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This interdisciplinary collection presents valuable discourse and reflection on the nature of a good death. Bringing together a leading judge and other legal scholars, philosophers, social scientists, practitioners and parents who present varying accounts of a good death, the chapters draw from personal experience as well as policy, practice and academic analysis.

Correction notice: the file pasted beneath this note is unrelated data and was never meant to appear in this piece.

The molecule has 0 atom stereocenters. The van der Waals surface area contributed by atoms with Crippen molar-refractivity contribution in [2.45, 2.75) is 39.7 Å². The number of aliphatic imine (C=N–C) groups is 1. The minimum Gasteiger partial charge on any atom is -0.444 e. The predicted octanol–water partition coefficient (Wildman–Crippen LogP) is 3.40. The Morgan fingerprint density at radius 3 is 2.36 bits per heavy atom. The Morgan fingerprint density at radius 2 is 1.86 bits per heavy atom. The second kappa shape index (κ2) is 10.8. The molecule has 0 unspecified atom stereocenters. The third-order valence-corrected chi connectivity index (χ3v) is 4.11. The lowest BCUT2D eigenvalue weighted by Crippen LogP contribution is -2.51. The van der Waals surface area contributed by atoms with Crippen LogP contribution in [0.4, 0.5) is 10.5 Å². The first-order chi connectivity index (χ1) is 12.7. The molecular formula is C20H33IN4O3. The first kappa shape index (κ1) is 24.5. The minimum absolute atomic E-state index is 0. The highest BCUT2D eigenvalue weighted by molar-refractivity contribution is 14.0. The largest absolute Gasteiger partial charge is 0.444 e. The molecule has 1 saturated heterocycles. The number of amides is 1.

Covering themes such as patients' rights to determine their own good death, considering their best interests when communication becomes difficult and the role and responsibilities of health professionals, the book outlines how ethical healthcare might be achieved when dealing with assisted suicide by organizations and how end of life services in general might be improved. It will be of interest to students and academics working the area of medical law and ethics as well as health professionals and policy-makers.